I thought it would be cool to have an application that helps me to manage all kinds of mixed content information.
With mixed content information I mean all sorts of information where you could have text, images, lists, checkboxes, tables, hyperlinks etc. and it don’t has to be in a normalized structured form for machine readability.
Examples could be arbitrary personal notes, source code snippets, configuration tips (you do only once a year or so), cooking recipes. As an example in contrast I would see bookmarks, because they should be more structured so that they are machine readable. A bookmark manager should be standalone as bookmarks need to be sorted, filtered, passed to or other programms, checked for dead links, checked for duplicates, taken snapshots etc… I don’t really need this for cooking rezipes (sorting and filtering maybe).
As such a DB of personal information will grow over time, we need a system that is targeted to be used long term. And least it must be save that the DB can be accessed forever so that no data gets lost. Interoperability would be appreciated. Also such an information system should not run on L5 alone. It should be able to run on desktop computers to.
What options already exist?
My first thought was an notes app. Not all notes apps can handle images, tables etc… From the screenshots from http://wiki.gnome.org/Apps/Notes Gnome Notes doesn’t either. If we find a notes that fits the L5’s screen (or can be adjusted to do so) and and can handle such different kind of data it would be an option.
When talking about such different types of data naturaly markup languages come in. So HTML could handle all those tables and images. I am not sure about simplified markup languages like Markdown. Anyway it would be tedious to type HTML source on the L5 when writing a quick note. So we need an WYSIWYG editor, which also exist (at least in JS).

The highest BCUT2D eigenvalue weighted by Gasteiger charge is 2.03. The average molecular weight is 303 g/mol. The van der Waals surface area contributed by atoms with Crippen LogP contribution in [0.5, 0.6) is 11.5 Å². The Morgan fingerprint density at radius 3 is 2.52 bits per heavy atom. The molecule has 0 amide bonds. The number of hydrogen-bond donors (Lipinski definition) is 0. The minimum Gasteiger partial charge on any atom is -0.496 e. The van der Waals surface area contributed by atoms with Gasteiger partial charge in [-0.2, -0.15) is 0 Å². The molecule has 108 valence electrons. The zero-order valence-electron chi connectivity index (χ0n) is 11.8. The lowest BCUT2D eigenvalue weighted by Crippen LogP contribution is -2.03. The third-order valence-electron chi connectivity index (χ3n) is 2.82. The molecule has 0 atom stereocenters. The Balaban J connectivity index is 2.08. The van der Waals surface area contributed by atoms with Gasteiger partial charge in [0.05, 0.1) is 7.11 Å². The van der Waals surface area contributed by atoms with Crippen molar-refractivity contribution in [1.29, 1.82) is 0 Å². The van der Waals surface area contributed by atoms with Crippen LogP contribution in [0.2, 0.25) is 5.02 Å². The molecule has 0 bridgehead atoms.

A wiki is basically what I think of from a functional way. MediaWiki is probably THE wiki. Most popular I guess and IIRC used by Wikipedia (Happy Birthday). Mediawiki unfortunately needs a webserver (I think apache as default), PHP and a MariaDB or MySQL database server. At that point it raises the question how much resources and energy all that consumes and if this is the best choice for a mobile device.
On the other side mediawiki would give us the abillity to really use it as a server and access our information from another device (take that android!). Although we should do this with care, because it opens up security concers. Would you activate TLS, and user authentication for this, in case you use it in an untrusted network?
Despite Mediawiki I found DidiWiki and Ciwiki. CiWiki is a fork of Didiwiki and seems to be it’s inofficial successor. CiWiki is writting in C and its told to have a small footprint. Its got the webserver integrated. Unfortunately the last update seems to be from 2016 and I haven’t found documentation yet.
We could cut the markup approach down, let the wiki go together with its server capabilities and simply use a WYSIWYG editor and ordinary HTML files. That would leave us with doing many things manually like e.g. placing an image we want to embed into some proper place before referencing it into the page.
So I shared much of my thoughts now and I would be happy to hear what you think about this.
Stay healthy everyone.